The Famously Grouchy Lou Reed Had Good Words for Adland
Lou Reed, the music revolutionary who reformed rock with the Velvet Underground, died Sunday at 71. Creativity aside, Mr. Reed had a few ties to adland -- an endorser for one product, and a defender of the industry as one of the few "fair" to artists. The latter
In 1985, Mr. Reed became a pitchman, representing Honda scooters. One TV execution, shot in New York's Lower East Side during a far grittier time, used his classic "Walk on the Wild Side" to great creative, if not commercial, success. Mr. Reed, revealed at the end of the commercial sitting atop a scooter, delivers the line: "Hey, don't settle for walkin.'"
David Halberstam shared an excerpt from his book "Playing for Keeps" -- which chronicled the rise of basketball star Michael Jordan -- with Advertising Age in 1999, describing the ad Mr. Reed starred in and its strangely captivating flavor:
"…they came up with something quite original, an offbeat, grainy commercial showing Lou Reed on his Honda, cut to his song "Walk on the Wild Side." It was tough to say whether it was shot by the most skilled professional or the rankest amateur, but it was hip and oddly compelling, in part because the scooter message was pitched only at the last minute."
Mr. Halberstam wrote that the Lou Reed ad came from Wieden & Kennedy at a time when the agency was playing second fiddle to Chiat/Day on the Nike account. And somewhere on the map between Wieden & Kennedy's headquarters in Portland and the tough-looking ad set in New York, there was Chicago, where a budding star named Michael Jordan had only just entered the NBA.
If the rock god and sports legend seem unconnected, they're not. Following Mr. Reed's Honda ad, Wieden & Kennedy churned out a series of commercials for the automaker that helped the Portland agency carve a name for itself in the advertising world. And this encouraged Nike that its backyard agency was worthy of the Michael Jordan account.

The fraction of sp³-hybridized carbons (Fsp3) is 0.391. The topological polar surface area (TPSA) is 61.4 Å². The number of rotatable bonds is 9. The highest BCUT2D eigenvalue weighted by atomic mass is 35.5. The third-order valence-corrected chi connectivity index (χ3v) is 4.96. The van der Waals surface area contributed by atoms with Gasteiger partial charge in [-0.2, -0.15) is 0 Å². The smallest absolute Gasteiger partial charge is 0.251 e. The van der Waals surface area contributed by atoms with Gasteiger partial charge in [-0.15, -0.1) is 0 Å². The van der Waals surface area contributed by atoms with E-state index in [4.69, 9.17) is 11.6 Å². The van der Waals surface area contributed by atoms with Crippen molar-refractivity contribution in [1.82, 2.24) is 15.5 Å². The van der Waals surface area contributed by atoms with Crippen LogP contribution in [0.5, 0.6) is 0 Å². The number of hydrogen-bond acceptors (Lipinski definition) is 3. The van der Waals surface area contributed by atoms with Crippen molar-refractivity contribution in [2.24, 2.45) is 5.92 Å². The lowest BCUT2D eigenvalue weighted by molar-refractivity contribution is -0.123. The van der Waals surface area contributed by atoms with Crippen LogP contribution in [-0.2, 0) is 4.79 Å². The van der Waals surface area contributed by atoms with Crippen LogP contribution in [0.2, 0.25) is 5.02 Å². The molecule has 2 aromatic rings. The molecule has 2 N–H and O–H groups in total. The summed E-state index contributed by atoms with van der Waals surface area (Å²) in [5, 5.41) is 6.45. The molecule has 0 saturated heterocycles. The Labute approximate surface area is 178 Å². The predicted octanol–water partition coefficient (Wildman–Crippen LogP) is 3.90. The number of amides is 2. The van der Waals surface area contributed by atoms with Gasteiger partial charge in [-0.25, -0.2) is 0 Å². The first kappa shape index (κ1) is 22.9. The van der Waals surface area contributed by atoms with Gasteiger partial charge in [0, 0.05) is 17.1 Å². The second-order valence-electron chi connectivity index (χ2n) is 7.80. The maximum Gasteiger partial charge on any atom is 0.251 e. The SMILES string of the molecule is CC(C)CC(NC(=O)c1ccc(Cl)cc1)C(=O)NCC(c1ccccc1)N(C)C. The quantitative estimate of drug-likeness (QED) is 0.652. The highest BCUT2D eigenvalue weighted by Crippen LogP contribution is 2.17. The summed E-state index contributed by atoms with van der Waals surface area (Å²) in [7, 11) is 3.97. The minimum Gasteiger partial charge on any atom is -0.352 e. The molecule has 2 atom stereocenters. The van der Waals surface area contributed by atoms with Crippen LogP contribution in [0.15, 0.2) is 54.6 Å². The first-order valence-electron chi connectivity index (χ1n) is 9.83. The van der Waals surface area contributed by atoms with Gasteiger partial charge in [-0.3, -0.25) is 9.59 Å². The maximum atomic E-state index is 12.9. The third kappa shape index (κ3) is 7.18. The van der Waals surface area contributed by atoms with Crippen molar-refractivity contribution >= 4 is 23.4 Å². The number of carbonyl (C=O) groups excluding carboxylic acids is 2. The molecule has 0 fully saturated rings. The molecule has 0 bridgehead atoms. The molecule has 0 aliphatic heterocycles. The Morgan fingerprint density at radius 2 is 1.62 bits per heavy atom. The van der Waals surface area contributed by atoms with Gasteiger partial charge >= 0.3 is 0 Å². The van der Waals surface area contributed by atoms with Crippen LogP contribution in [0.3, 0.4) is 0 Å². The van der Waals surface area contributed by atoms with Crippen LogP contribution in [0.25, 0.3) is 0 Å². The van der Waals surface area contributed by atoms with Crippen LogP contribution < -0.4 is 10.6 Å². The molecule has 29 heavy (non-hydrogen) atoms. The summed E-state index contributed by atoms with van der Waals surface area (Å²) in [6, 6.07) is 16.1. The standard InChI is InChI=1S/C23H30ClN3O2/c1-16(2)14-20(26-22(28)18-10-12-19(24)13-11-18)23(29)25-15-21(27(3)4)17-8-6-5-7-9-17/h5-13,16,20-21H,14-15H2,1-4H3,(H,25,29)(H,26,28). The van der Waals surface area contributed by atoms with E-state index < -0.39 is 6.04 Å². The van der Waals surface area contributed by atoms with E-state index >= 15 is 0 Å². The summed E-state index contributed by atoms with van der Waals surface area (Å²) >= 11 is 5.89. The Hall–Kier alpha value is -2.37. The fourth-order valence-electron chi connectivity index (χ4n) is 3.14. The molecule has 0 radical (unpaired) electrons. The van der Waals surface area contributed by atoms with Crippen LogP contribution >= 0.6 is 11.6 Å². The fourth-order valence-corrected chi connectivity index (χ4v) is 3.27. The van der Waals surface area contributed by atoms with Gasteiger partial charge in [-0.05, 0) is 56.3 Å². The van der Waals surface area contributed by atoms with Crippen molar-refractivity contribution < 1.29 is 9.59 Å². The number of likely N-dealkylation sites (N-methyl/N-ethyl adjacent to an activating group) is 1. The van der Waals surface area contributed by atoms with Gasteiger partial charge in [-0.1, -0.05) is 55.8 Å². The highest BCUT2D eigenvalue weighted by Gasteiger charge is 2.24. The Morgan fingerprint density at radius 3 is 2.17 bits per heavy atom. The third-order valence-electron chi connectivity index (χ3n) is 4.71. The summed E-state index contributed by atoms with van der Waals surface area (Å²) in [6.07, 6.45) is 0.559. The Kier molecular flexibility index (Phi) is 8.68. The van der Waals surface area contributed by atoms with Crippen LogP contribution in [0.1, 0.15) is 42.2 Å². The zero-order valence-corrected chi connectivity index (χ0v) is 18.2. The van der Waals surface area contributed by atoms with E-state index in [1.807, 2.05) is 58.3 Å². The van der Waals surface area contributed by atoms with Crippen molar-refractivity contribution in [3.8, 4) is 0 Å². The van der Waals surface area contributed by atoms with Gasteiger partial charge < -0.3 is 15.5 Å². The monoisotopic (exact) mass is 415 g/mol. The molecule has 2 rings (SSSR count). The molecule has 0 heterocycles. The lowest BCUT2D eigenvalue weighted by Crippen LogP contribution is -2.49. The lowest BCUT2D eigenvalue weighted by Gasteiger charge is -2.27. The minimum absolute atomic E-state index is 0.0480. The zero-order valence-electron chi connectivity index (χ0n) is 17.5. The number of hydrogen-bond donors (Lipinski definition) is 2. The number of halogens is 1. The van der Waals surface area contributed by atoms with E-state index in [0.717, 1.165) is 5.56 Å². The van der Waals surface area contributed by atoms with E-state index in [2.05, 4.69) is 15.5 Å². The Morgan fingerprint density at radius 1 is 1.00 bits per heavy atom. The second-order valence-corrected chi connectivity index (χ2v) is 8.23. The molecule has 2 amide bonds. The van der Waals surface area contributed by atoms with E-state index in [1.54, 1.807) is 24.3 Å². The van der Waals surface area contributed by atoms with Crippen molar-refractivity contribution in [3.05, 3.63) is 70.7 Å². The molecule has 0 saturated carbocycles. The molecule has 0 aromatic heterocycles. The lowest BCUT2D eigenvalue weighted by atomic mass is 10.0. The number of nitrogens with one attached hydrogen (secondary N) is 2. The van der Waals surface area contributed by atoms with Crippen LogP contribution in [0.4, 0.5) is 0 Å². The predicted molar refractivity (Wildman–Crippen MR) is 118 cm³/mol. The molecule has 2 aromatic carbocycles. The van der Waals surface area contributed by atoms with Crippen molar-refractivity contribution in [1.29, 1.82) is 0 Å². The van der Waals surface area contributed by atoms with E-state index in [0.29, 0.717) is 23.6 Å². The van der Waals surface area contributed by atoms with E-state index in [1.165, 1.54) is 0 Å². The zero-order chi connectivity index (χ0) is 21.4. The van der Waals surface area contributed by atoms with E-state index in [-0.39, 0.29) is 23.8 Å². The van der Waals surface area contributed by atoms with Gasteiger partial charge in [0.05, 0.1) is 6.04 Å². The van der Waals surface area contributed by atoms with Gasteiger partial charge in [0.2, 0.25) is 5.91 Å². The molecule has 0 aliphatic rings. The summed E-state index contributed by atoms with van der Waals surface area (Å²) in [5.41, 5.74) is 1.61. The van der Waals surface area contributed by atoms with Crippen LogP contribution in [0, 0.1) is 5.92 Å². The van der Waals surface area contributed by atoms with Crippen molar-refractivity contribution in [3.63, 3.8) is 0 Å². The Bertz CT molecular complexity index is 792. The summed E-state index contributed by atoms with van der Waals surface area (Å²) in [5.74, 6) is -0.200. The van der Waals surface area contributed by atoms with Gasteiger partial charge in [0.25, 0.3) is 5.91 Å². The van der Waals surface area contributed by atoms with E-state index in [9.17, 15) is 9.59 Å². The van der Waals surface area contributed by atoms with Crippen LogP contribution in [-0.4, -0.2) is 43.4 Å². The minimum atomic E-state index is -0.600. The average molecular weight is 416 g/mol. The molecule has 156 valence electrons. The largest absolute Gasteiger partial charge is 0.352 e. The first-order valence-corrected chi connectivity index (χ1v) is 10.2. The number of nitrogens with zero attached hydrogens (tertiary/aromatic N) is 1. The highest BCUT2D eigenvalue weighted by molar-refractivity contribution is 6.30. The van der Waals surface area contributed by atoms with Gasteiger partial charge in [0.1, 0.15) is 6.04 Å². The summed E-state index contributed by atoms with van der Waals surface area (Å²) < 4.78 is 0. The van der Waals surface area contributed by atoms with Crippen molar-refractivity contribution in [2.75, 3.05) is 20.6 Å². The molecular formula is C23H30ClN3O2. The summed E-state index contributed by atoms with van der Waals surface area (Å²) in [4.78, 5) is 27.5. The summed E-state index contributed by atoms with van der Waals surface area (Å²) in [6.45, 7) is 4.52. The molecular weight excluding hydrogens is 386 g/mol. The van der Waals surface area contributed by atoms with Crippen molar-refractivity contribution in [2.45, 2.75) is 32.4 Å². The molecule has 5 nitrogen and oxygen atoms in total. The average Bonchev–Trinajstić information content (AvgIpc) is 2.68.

Thus, both Nike and Wieden & Kennedy owe a historical nod to Mr. Reed's short-lived liaison with adland. And Mr. Reed clearly enjoyed his brief stint in commercials. Earlier this year, Mr. Reed spoke with the industry at Cannes and differentiated himself as a famous musician who actually liked advertising. What follows is Ad Age's report on Mr. Reed's remarks at Cannes this past June:
A day after hip-hop-mogul-turned-cable-TV-entrepreneur P. Diddy bashed commercials, art rocker Lou Reed sang the praises of a profession that's helping to pay the bills during tough times for musicians. Despite a recent liver transplant, the 71-year-old founder of the Velvet Underground, the house band of Andy Warhol, came to Cannes for a wide-ranging conversation with Tim Mellors, vice chairman and chief creative officer at Grey Group.
He very quickly put to rest any curiosity about what an artist not necessarily known for his mainstream accessibility might think of advertising.
"In a word of downloading, the only people who will pay you for what you do is you guys," Mr. Reed told the auditorium full of adfolk. "Ad people play fair with you. A is A, B is B, C is C."
That's in sharp contrast to how the tech world has treated musicians -- which might be news to some. "I understand that younger people were brought up downloading," he said. "Steve Jobs tried to make it into some kind of business, which benefits Apple. But as an artist, you get about a sixteenth of a penny."
Mr. Reed remembered that during the beginning of his career he got a royalty check for $2.60. "It's pretty much what I get from downloads now. I'm back to where I started."
While the famously grouchy Mr. Reed did grouse about the model for artists and the loss of sound quality that's accompanied the move from vinyl to MP3s, he wasn't a complete crank. Instead, he recognized the trade-off that's come from giving more people access to more and different kinds of music.
"It doesn't mean it's worse," he said. "You have the library of the world. Before you had to search it out. But now it sounds like shit."
Mr. Reed professed his admiration for Kanye West, the controversial rapper who just released his new album, "Yeezus," to wide acclaim. "The only guy really doing something interesting is Kanye West," Mr. Reed said. "He's really good whatever you might think of him on other levels."
Going sadly unmentioned was Mr. Reed's career as an ad pitchman: He starred in a 1985 campaign for Honda scooters by Wieden & Kennedy. Is it a bit strange to see a songwriter whose material was drugs, prostitution and S&M selling scooters? Sure. But the ad is rescued by some tremendous direction and editing, especially the use of jump-cuts.